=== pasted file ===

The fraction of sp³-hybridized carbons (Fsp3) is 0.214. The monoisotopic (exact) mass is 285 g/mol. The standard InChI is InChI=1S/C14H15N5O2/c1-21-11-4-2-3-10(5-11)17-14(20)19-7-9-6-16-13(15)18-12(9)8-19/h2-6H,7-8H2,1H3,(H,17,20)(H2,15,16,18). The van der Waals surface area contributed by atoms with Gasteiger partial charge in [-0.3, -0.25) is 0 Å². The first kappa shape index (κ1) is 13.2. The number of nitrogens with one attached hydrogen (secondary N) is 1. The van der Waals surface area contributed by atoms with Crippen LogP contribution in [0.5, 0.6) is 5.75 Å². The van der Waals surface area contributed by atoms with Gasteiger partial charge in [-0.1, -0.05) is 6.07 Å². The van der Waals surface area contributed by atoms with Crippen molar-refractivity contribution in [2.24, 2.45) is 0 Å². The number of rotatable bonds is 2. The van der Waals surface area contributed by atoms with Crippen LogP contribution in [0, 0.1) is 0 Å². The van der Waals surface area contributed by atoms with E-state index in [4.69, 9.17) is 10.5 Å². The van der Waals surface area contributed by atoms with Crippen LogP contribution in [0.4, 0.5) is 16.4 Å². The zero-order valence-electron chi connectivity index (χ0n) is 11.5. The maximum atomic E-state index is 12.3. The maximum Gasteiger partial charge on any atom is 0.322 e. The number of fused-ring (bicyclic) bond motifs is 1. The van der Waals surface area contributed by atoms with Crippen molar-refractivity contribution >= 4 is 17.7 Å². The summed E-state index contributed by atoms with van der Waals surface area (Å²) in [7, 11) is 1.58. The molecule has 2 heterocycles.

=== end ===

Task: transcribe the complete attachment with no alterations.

The fraction of sp³-hybridized carbons (Fsp3) is 0.214. The monoisotopic (exact) mass is 285 g/mol. The standard InChI is InChI=1S/C14H15N5O2/c1-21-11-4-2-3-10(5-11)17-14(20)19-7-9-6-16-13(15)18-12(9)8-19/h2-6H,7-8H2,1H3,(H,17,20)(H2,15,16,18). The van der Waals surface area contributed by atoms with Gasteiger partial charge in [-0.3, -0.25) is 0 Å². The first kappa shape index (κ1) is 13.2. The number of nitrogens with one attached hydrogen (secondary N) is 1. The van der Waals surface area contributed by atoms with Crippen LogP contribution in [0.5, 0.6) is 5.75 Å². The van der Waals surface area contributed by atoms with Gasteiger partial charge in [-0.1, -0.05) is 6.07 Å². The van der Waals surface area contributed by atoms with Crippen molar-refractivity contribution in [2.24, 2.45) is 0 Å². The number of rotatable bonds is 2. The van der Waals surface area contributed by atoms with Crippen LogP contribution in [0, 0.1) is 0 Å². The van der Waals surface area contributed by atoms with E-state index in [4.69, 9.17) is 10.5 Å². The van der Waals surface area contributed by atoms with Crippen LogP contribution in [0.4, 0.5) is 16.4 Å². The zero-order valence-electron chi connectivity index (χ0n) is 11.5. The maximum atomic E-state index is 12.3. The maximum Gasteiger partial charge on any atom is 0.322 e. The number of fused-ring (bicyclic) bond motifs is 1. The van der Waals surface area contributed by atoms with Crippen molar-refractivity contribution >= 4 is 17.7 Å². The summed E-state index contributed by atoms with van der Waals surface area (Å²) in [7, 11) is 1.58. The molecule has 2 heterocycles.